Updated: Sep 23
Supply Chain Management is not better than marketing, but I’ll make the case why supply chain management should not be overlooked. For many businesses and investors, revenue growth is much more attractive than cost cutting. It adds power to the organization and has a certain prestige to it. As a result, they focus on increasing revenue and market share. However, if you were to cut costs through a successful sourcing program or create efficiencies in operations and logistics, it would be much harder to achieve the same benefits to your bottom line by increasing revenue.
Here is a simplified example to illustrate:
You currently have a net margin of 5% on revenues of $100,000. It would take an additional $10,000 of revenue to have an equivalent impact on net profit for every $500 you save on the cost side. (5% of $10,000 translates to $500 in net profit). It would take a very successful sales and marketing strategy to convert $500 of spend into $10,000 of revenue even if you consider long-term gains such as customer lifetime value and brand recognition.
There are many situations where your strategy should be on revenue growth. Entering a new geographic market or introducing a new product are two examples. But even if your business is running a revenue growth strategy, you will still need an effective supply chain to support the revenue or you will quickly find customers leaving you. Alternatively, you can pass off cost savings to your customers to grow your volumes. A strong supply chain can be leveraged to create competitive advantages in any business strategy. There are many well-known companies that derive their success from supply chain management that many people are not necessarily aware of when they transact with them. For example, Dell used a pull strategy rather than a traditional push strategy to become a leading technology company; H&M and Zara created the fast fashion category that shook the apparel industry. These companies would not have been successful without innovative supply chain management.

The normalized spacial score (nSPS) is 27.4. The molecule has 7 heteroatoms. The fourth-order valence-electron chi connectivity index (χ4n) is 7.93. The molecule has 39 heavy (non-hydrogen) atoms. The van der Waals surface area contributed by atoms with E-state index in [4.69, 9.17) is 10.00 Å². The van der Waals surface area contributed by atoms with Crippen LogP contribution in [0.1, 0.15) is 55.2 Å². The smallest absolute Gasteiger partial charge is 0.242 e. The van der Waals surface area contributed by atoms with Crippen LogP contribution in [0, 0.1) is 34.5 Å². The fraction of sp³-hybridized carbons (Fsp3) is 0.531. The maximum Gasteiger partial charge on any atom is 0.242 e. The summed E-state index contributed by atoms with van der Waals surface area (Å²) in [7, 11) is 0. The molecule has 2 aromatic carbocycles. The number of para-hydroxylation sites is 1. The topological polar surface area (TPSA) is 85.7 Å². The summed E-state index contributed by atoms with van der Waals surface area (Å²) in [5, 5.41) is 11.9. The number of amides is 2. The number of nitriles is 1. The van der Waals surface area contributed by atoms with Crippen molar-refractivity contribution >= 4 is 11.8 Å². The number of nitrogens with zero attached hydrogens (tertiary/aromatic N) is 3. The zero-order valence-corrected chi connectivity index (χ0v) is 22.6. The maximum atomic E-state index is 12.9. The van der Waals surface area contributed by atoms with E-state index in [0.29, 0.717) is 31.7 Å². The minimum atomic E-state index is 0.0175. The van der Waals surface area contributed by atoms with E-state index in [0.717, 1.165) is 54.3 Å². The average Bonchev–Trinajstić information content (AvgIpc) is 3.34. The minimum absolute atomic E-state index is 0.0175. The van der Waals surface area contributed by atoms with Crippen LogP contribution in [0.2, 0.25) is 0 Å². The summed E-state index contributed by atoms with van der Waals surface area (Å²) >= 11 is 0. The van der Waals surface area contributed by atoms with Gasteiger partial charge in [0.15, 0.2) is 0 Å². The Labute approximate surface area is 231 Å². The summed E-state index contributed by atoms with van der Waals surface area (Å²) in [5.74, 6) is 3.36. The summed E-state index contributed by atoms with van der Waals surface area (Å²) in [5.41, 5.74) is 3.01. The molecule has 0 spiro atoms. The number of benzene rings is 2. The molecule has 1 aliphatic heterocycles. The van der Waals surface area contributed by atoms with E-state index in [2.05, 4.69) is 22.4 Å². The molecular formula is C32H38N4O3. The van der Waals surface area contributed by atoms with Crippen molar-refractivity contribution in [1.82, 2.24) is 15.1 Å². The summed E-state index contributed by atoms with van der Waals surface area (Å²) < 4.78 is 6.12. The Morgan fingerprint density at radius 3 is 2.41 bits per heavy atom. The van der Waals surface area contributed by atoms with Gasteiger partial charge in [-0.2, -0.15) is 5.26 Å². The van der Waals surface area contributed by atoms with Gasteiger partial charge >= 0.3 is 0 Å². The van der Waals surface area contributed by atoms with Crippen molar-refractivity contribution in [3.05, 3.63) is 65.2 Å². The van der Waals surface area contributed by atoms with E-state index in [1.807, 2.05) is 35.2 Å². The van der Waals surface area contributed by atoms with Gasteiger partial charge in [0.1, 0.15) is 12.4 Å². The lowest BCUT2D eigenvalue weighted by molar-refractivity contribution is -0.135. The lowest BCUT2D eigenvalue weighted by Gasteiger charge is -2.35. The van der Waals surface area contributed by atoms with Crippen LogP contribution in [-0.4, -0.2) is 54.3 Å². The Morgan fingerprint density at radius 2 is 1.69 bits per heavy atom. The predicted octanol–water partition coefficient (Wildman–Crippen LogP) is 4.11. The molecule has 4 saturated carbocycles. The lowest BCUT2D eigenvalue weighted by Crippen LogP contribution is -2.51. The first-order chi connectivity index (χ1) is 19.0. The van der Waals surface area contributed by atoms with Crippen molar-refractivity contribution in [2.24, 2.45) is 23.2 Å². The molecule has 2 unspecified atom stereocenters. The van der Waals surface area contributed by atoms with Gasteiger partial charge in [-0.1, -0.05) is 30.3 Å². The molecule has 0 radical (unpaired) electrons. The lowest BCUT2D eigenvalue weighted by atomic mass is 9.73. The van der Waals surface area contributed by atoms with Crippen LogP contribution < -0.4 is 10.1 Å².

From a macroeconomics perspective, GDP per capita is often used to measure quality of life. I remember from my old textbooks that capital investment and technological development are ways that grow GDP per capita. Supply chain and operational efficiencies can serve the same purpose. Sometimes these efficiencies are achieved by capital investment and technological development but many efficiencies can also be achieved with process improvements with existing assets and technologies. If this can be done, GDP per capita can increase with less upward pressure on inflation which is currently a serious concern for most households.